Black History Month: Westchester man helped train some of the fiercest WWII pilots

News 12 is celebrating Black History Month by featuring a Westchester man who helped integrate African Americans into the aviation field.
A photo of Archie Smith is hanging in the Westchester County Airport was taken in 1954 - the same year the Supreme Court ordered schools in the south be desegregated.
While much farther north in the Hudson Valley, Archie Smith trained white men to fly.
Colin Smith, Archie's grandson and a Westchester County legislator, has been on a mission to uncover Archie's career in the sky to find out how a son of a former slave with a 9th grade education could leave Texas and the Jim Crow South to found a flight school called Warhawk Aviation Club at the county airport.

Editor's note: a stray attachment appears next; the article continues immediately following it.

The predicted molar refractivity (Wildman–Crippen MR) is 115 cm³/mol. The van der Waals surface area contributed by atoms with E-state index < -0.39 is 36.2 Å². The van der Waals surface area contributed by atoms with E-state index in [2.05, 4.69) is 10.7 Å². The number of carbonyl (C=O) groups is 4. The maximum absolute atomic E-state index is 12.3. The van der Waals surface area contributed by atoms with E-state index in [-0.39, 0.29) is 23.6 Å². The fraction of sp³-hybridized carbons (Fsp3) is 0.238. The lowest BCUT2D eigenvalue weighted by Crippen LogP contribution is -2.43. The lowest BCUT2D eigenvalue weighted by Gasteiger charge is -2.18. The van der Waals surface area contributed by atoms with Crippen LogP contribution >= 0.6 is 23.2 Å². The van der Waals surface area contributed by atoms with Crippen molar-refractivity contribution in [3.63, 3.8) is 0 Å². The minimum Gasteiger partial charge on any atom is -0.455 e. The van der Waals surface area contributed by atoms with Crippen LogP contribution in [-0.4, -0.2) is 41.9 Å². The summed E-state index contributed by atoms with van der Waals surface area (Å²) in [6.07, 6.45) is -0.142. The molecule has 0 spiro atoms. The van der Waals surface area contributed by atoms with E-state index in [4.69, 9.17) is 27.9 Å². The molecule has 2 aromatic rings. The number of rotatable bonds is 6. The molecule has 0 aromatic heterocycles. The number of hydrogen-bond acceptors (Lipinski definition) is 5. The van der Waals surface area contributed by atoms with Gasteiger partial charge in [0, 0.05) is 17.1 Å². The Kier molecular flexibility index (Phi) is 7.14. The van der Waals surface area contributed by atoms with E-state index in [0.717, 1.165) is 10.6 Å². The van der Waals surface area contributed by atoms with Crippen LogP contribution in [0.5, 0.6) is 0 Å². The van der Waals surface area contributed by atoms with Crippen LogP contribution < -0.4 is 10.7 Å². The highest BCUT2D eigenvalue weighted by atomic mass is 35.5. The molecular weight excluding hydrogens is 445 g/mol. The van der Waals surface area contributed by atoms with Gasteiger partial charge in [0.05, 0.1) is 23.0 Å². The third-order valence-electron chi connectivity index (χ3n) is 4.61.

Newspaper clippings and black and white photos chart Archie Smith's rise - and perhaps no one appreciates this collection more than Colin's father, David Smith.
David Smith was taken under his father's wing - learning to navigate the clouds by the time he was 14 years old. But before Archie Smith landed in Westchester, he heard the call to war.
The man who learned to soar to new heights on Long Island put his gift of aviation to work during World War II. The famous Tuskegee airmen, the first Black pilots in the U.S. military played a pivotal role towards ending segregation in the armed forces.
Archie Smith trained about 200 of them.
"They were trailblazers, they were pioneers, people like my grandfather were people who showed that even under some of the horrific circumstances that progress can and will be made," says Colin Smith.